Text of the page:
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Ecuador Mayor Leads Vote

July 15, 1998

QUITO, Ecuador (AP) _ Quito’s mayor captured the majority of provinces in Ecuador’s presidential election, though his populist rival refused to concede until votes were counted in the country’s most populous region.

Jamil Mahuad held a preliminary 7.6 percentage point lead in Sunday’s vote over banana tycoon Alvaro Noboa, election officials said.

That margin was expected to shrink, however, since results were still not in from Noboa’s coastal stronghold of Guayas.

The final result, which had been expected Wednesday, will likely be delayed until Thursday, election tribunal Vice President Eduardo Villaquiran said.

``We still do not have all the votes from Guayas,″ he said.

Mahuad, who has a master’s degree in public administration from Harvard University, has already claimed victory and met with officials to discuss a Cabinet. But Noboa has refused to concede, saying his private exit poll showed him taking a narrow victory.

He charged the Mahuad camp with election fraud, a claim foreign election observers rejected.

About 100 Noboa supporters surrounded the elections office in the port city of Guayaquil, Noboa’s hometown, after he told them to go there to protect his votes.

``They have forced us to militarize vote-counting centers to protect the people working there,″ said Patricio Vivanco, president of the electoral tribunal.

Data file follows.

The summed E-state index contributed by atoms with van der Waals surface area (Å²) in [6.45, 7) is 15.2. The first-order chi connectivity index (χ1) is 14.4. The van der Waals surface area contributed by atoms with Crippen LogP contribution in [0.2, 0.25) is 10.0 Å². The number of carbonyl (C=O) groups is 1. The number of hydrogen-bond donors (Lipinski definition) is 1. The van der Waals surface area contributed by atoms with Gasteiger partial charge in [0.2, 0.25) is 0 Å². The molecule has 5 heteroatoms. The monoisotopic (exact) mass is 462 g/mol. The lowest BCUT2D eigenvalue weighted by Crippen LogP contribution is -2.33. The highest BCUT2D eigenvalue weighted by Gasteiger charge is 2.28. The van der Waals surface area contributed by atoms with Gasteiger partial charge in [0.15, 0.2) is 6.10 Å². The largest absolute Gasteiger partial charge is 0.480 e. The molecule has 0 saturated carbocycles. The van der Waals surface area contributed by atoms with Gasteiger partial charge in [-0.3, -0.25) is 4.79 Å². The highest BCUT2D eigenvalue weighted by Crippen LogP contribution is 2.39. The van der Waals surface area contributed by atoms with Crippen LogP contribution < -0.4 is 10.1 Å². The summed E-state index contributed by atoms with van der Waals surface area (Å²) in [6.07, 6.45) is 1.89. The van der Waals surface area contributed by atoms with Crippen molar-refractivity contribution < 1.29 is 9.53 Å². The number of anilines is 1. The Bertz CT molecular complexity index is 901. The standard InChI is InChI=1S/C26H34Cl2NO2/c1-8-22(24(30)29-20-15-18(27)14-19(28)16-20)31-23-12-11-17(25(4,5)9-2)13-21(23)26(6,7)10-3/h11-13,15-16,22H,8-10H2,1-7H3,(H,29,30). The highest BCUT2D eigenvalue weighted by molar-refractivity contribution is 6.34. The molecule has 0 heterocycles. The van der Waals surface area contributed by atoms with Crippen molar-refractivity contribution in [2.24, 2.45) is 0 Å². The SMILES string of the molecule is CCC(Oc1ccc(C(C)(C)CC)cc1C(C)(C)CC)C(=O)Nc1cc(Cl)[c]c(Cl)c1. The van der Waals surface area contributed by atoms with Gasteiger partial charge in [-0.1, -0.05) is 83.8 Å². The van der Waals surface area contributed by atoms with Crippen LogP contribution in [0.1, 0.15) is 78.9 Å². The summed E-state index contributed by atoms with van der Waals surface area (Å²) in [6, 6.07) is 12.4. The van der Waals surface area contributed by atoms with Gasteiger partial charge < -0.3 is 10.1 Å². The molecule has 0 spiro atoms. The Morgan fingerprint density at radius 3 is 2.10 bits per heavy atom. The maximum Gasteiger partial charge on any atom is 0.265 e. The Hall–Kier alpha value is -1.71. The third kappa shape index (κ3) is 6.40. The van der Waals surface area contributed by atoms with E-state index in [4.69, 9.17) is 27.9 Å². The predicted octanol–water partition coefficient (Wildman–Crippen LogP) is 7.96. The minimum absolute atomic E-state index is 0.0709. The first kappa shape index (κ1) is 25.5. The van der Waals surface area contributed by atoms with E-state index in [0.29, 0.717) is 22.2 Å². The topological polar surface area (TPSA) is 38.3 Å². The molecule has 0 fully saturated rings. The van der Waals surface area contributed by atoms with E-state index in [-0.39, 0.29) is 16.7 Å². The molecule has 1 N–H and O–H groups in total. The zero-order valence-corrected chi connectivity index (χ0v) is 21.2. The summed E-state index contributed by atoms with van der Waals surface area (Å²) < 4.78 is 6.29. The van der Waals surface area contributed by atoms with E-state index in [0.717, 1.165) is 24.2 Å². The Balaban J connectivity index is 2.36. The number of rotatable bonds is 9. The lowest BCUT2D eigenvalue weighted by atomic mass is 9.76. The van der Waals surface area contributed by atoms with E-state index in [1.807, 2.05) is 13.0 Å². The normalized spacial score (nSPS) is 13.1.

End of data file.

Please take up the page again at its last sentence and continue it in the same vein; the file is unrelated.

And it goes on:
Mahuad, 48, and Noboa, 47, were the top vote-getters in the first round of voting on May 31. Neither won an outright majority, necessitating a runoff.

The winner will take over the Andean nation of 12 million people with its democracy and economy in tatters. The economy is expected to grow by no more than 1 percent in 1998, battered by El Nino-driven floods and mudslides and falling prices for its main export, oil.

Ecuador’s 19-year-old democracy almost collapsed in February 1997, when Congress removed eccentric President Abdala Bucaram from power for ``mental incapacity.″

Congress named Fabian Alarcon as interim president, but for 48 chaotic hours following Bucaram’s ouster, three people all claimed to be president.

During his six years as Quito’s mayor, Mahuad earned a reputation as a clean, effective politician. He had the support of Ecuador’s political elite and business community.

Noboa, Ecuador’s richest man, campaigned as the candidate of the poor and had the support of Bucaram’s Roldosista party.

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